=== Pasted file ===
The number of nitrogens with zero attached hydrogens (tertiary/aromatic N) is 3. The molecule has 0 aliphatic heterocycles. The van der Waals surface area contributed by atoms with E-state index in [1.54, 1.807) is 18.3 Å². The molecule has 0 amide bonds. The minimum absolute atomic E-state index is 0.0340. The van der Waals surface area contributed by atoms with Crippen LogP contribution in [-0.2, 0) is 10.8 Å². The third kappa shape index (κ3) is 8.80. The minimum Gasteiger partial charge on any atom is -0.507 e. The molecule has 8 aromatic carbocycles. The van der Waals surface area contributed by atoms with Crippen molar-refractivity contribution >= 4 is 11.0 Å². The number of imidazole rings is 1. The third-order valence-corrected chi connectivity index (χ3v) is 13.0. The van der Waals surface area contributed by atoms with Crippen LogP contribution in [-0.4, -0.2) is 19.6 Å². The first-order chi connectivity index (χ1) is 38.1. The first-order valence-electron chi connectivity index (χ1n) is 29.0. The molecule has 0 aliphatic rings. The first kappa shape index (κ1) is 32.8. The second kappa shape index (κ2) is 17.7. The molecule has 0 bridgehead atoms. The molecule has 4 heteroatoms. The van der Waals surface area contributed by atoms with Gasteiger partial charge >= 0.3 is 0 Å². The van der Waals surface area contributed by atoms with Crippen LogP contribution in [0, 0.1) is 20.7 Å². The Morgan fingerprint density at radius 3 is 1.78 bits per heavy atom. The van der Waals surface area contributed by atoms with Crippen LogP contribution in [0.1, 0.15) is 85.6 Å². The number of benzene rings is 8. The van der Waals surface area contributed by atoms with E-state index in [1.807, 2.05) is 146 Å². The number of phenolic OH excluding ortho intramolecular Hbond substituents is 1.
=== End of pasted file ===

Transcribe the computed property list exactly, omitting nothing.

The number of nitrogens with zero attached hydrogens (tertiary/aromatic N) is 3. The molecule has 0 aliphatic heterocycles. The van der Waals surface area contributed by atoms with E-state index in [1.54, 1.807) is 18.3 Å². The molecule has 0 amide bonds. The minimum absolute atomic E-state index is 0.0340. The van der Waals surface area contributed by atoms with Crippen LogP contribution in [-0.2, 0) is 10.8 Å². The third kappa shape index (κ3) is 8.80. The minimum Gasteiger partial charge on any atom is -0.507 e. The molecule has 8 aromatic carbocycles. The van der Waals surface area contributed by atoms with Crippen molar-refractivity contribution >= 4 is 11.0 Å². The number of imidazole rings is 1. The third-order valence-corrected chi connectivity index (χ3v) is 13.0. The van der Waals surface area contributed by atoms with Crippen LogP contribution in [-0.4, -0.2) is 19.6 Å². The first-order chi connectivity index (χ1) is 38.1. The first-order valence-electron chi connectivity index (χ1n) is 29.0. The molecule has 0 aliphatic rings. The first kappa shape index (κ1) is 32.8. The second kappa shape index (κ2) is 17.7. The molecule has 0 bridgehead atoms. The molecule has 4 heteroatoms. The van der Waals surface area contributed by atoms with Gasteiger partial charge >= 0.3 is 0 Å². The van der Waals surface area contributed by atoms with Crippen LogP contribution in [0, 0.1) is 20.7 Å². The Morgan fingerprint density at radius 3 is 1.78 bits per heavy atom. The van der Waals surface area contributed by atoms with Crippen LogP contribution in [0.1, 0.15) is 85.6 Å². The number of benzene rings is 8. The van der Waals surface area contributed by atoms with E-state index in [1.807, 2.05) is 146 Å². The number of phenolic OH excluding ortho intramolecular Hbond substituents is 1.